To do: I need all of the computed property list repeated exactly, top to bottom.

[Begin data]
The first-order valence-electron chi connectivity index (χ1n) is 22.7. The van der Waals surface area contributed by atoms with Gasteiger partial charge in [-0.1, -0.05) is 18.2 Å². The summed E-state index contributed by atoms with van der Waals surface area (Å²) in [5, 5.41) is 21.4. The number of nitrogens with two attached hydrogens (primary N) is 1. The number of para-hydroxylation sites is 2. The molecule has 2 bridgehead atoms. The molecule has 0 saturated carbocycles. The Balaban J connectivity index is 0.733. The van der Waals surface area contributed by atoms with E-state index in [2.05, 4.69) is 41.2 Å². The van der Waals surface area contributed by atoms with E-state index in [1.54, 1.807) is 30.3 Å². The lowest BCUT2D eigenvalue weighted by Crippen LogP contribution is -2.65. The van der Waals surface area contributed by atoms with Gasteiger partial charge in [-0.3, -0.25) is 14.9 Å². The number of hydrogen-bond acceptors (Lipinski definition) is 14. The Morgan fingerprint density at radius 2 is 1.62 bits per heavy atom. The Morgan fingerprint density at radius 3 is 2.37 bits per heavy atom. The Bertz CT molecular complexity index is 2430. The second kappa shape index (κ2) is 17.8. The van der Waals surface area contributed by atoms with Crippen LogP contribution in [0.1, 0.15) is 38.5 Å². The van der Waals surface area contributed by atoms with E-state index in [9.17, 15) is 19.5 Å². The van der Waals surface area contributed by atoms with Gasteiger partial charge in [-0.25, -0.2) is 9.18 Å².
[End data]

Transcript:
The first-order valence-electron chi connectivity index (χ1n) is 22.7. The van der Waals surface area contributed by atoms with Gasteiger partial charge in [-0.1, -0.05) is 18.2 Å². The summed E-state index contributed by atoms with van der Waals surface area (Å²) in [5, 5.41) is 21.4. The number of nitrogens with two attached hydrogens (primary N) is 1. The number of para-hydroxylation sites is 2. The molecule has 2 bridgehead atoms. The molecule has 0 saturated carbocycles. The Balaban J connectivity index is 0.733. The van der Waals surface area contributed by atoms with E-state index in [2.05, 4.69) is 41.2 Å². The van der Waals surface area contributed by atoms with E-state index in [1.54, 1.807) is 30.3 Å². The lowest BCUT2D eigenvalue weighted by Crippen LogP contribution is -2.65. The van der Waals surface area contributed by atoms with Gasteiger partial charge in [-0.3, -0.25) is 14.9 Å². The number of hydrogen-bond acceptors (Lipinski definition) is 14. The Morgan fingerprint density at radius 2 is 1.62 bits per heavy atom. The Morgan fingerprint density at radius 3 is 2.37 bits per heavy atom. The Bertz CT molecular complexity index is 2430. The second kappa shape index (κ2) is 17.8. The van der Waals surface area contributed by atoms with Crippen LogP contribution in [0.1, 0.15) is 38.5 Å². The van der Waals surface area contributed by atoms with E-state index in [9.17, 15) is 19.5 Å². The van der Waals surface area contributed by atoms with Gasteiger partial charge in [-0.25, -0.2) is 9.18 Å².